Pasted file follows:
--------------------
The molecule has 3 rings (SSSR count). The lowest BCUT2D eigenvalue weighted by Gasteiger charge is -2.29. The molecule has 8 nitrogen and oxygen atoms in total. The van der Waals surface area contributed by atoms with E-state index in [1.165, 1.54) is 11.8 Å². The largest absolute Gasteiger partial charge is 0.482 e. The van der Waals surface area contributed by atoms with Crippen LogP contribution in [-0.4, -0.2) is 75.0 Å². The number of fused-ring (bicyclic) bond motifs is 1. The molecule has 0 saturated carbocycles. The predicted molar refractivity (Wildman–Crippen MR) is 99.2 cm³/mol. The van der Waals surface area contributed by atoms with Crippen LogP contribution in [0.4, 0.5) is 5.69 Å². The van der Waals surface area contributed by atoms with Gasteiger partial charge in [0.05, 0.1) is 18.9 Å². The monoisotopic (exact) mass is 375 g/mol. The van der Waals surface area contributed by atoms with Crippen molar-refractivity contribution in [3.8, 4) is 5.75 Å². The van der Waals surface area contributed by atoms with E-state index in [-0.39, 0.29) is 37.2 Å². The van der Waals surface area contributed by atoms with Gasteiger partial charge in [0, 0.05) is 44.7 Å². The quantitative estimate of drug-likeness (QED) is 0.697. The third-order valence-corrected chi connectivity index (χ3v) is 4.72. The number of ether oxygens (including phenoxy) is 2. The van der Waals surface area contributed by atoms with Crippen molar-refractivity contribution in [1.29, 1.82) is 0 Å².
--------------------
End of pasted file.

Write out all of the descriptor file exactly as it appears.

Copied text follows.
The molecule has 3 rings (SSSR count). The lowest BCUT2D eigenvalue weighted by Gasteiger charge is -2.29. The molecule has 8 nitrogen and oxygen atoms in total. The van der Waals surface area contributed by atoms with E-state index in [1.165, 1.54) is 11.8 Å². The largest absolute Gasteiger partial charge is 0.482 e. The van der Waals surface area contributed by atoms with Crippen LogP contribution in [-0.4, -0.2) is 75.0 Å². The number of fused-ring (bicyclic) bond motifs is 1. The molecule has 0 saturated carbocycles. The predicted molar refractivity (Wildman–Crippen MR) is 99.2 cm³/mol. The van der Waals surface area contributed by atoms with Crippen LogP contribution in [0.4, 0.5) is 5.69 Å². The van der Waals surface area contributed by atoms with Gasteiger partial charge in [0.05, 0.1) is 18.9 Å². The monoisotopic (exact) mass is 375 g/mol. The van der Waals surface area contributed by atoms with Crippen molar-refractivity contribution in [3.8, 4) is 5.75 Å². The van der Waals surface area contributed by atoms with E-state index in [-0.39, 0.29) is 37.2 Å². The van der Waals surface area contributed by atoms with Gasteiger partial charge in [0, 0.05) is 44.7 Å². The quantitative estimate of drug-likeness (QED) is 0.697. The third-order valence-corrected chi connectivity index (χ3v) is 4.72. The number of ether oxygens (including phenoxy) is 2. The van der Waals surface area contributed by atoms with Crippen molar-refractivity contribution in [1.29, 1.82) is 0 Å².